But what are we to do with this? How are we to take what Solomon says and apply it to our daily lives? I believe it is essential to read the book of Ecclesiastes with a clear understanding of the state affairs in Solomon’s life at the time of its writing. He is an old man, having served as king of Israel for a long period of time. He has not finished well. His kingdom is marred by the presence of many idols to false gods. He has repeatedly disobeyed God, marrying more than 700 different women and amassing a harem of 300 concubines. He has been unfaithful to Yahweh. And his unfaithfulness would ultimately lead to God ripping the kingdom from his hands and dividing it in two. Solomon was still a wise man when he wrote the book of Ecclesiastes. But it is safe to say that he no longer feared God as he once had. His wisdom had been marred by sin. His perspective had been skewed by his pessimistic take on life. There is a lot of truth in the words that Solomon speaks, but we must remove the gems of truth from the muck and mire of Solomon’s sin-distorted viewpoint. Wisdom is a good thing. Remaining faithful in your service to the king is solid and sound advice. The one thing that is missing is a recommendation to fear the Lord. To his credit, Solomon will weave that message into the verses that follow. But it seems that Solomon struggled with maintaining the vital connection between wisdom and the fear of God. At times, wisdom became a stand-alone for him. He seems to have applied to wisdom the same philosophy of life he used with everything else: More is better. There were occasions when he seemed to sincerely believe that wisdom was all you needed. But wisdom without a fear of God is useless. It too will prove futile and meaningless. It is our fear and reverence for God that gives wisdom its power. Knowing right from wrong, good from evil, and righteousness from wickedness, begins with knowing God. Being able to make good decisions stems from a solid understanding of who God is and what He expects of us. When we live to please God, we make wise decisions. When we live to please self, we end up living like fools and, as Solomon put it, eating our own flesh. In our effort to make it all about ourselves, we end up destroying ourselves.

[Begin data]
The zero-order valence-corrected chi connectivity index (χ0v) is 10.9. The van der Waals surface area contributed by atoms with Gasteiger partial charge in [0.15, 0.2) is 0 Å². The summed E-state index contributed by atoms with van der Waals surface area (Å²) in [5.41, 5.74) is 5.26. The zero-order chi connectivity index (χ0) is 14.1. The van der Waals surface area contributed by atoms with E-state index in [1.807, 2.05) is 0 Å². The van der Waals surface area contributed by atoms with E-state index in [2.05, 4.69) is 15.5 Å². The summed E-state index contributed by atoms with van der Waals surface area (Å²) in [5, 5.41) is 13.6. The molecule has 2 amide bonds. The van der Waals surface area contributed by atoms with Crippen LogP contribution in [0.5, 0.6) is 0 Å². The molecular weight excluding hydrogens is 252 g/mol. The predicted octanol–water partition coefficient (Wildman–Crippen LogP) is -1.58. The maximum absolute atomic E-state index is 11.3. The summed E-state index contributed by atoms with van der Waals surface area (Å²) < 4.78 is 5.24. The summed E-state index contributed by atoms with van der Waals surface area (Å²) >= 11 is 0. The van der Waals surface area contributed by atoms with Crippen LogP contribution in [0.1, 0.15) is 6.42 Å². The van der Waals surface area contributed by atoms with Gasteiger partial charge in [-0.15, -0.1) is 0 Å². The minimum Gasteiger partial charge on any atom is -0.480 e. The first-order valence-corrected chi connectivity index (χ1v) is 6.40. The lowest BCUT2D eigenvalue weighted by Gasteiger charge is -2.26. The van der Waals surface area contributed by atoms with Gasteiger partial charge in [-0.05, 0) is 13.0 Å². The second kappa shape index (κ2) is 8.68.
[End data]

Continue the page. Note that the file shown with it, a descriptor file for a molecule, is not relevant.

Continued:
English Standard Version (ESV) The Holy Bible, English Standard Version. ESV® Permanent Text Edition® (2016). Copyright © 2001

New Living Translation (NLT) Holy Bible, New Living Translation, copyright © 1996, 2004, 2015 by Tyndale House Foundation. Used by permission of Tyndale House Publishers Inc., Carol Stream, Illinois 60188. All rights reserved.

The Message (MSG)  Copyright © 1993, 1994, 1995, 1996, 2000, 2001, 2002 by Eugene H. Peterson

Fear God.

15 In my vain life I have seen everything. There is a righteous man who perishes in his righteousness, and there is a wicked man who prolongs his life in his evildoing. 16 Be not overly righteous, and do not make yourself too wise. Why should you destroy yourself? 17 Be not overly wicked, neither be a fool. Why should you die before your time? 18 It is good that you should take hold of this, and from that withhold not your hand, for the one who fears God shall come out from both of them.

19 Wisdom gives strength to the wise man more than ten rulers who are in a city.

20 Surely there is not a righteous man on earth who does good and never sins.

21 Do not take to heart all the things that people say, lest you hear your servant cursing you. 22 Your heart knows that many times you yourself have cursed others.